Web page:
Every year, a pair of barn swallows nests in the rafters of an old storehouse on Juan’s farm in Almeria, southern Spain, entering the building through a broken windowpane. Equipment and tools are kept in the building, but the swallows seem unperturbed by people coming in and out. Last spring, Juan decided to try to take a very different image of the swallows. He first had to find the right painting to use as a prop – in the end choosing one familiar from his childhood. Making a swallow-sized hole in the oil painting, he moved it over the window that the swallows entered through. When the pair first arrived, they flew straight in through the window, unperturbed by the canvas. But rather than risk disturbing the birds that spring, he waited until the following spring to set up the shot. Using two flashes, both to light the canvas and to freeze the movement, he linked a remote control to his camera, which he positioned to shoot the entrance hole against the sky. He then retreated to his truck with his binoculars ready. He had no trip beam, and so it took 300 shots and 8 solid hours before he finally got the moment one of the swallows swooped in with the sky behind, as though it had punched straight through into another world.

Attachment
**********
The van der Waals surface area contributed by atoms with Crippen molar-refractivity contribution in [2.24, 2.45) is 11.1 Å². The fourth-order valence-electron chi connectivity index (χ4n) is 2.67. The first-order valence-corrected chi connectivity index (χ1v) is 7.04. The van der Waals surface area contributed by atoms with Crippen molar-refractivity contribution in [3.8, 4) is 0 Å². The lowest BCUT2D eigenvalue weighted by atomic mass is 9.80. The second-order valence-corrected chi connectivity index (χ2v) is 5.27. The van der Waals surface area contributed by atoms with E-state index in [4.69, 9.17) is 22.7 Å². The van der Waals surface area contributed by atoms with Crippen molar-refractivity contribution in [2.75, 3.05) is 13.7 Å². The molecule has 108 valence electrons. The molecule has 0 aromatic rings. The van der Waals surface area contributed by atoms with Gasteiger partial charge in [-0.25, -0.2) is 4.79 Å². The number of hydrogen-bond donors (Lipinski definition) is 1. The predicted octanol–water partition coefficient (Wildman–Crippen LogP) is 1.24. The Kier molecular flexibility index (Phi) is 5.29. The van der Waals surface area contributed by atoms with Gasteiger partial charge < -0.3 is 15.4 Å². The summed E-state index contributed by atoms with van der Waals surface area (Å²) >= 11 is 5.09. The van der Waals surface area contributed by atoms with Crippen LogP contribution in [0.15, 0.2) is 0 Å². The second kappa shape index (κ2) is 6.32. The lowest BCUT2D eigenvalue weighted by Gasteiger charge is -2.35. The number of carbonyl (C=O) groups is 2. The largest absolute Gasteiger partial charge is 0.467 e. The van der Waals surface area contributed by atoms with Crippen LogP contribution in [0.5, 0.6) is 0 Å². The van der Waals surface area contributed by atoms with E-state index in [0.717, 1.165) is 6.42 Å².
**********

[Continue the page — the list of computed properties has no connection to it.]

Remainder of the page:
Canon 7D + 70-200mm f2.8 lens at 150mm; 1/250 sec at f14; ISO 400; Canon 580EX II and Metz 58 flashes; x2 Metz photocells; Manfrotto tripod + Rótula RC2; Godox remote.
Locked into obedience by their trainers’ gaze, big cats perform at the Seven Star Park in Guilin, China. They have had their teeth and claws pulled out, and when not in the arena, they live in the tiny cages visible behind the stage. At least one (centre) is a captive-bred hybrid – part lion, part tiger. In 2010, the Chinese authorities issued a directive to zoos and animal parks to stop performances that involve wild animals. But this is not legally binding, and in many facilities across the country, it is still business as usual, with shows attracting audiences unaware of the scale of the abuse, neglect and cruelty involved. For the past 20 years, Britta has travelled extensively, documenting the world of animals in captivity and their unnecessary suffering in the name of education and entertainment. But never, she says, has she come across ‘such brutal and systematic deprivation’ as in China. ‘The potential for change is huge,’ she maintains. ‘Despite government control of the internet, social-media messages do get through and can make a difference. Attitudes are changing.’
Nikon F4 + 24mm lens; 1/125 sec at f5.6; Kodak Tri-X-Pan 400 black-and-white film.
The 2016 Wildlife Photographer of the Year Competition is open for entries between December 2015 and February 2016. Visit www.nhm.ac.uk for further information.
The exhibition runs at the Natural History Museum from 16 October 2015 until 10 April 2016 between 10.00–17.50. Admission prices £15, with concessions available.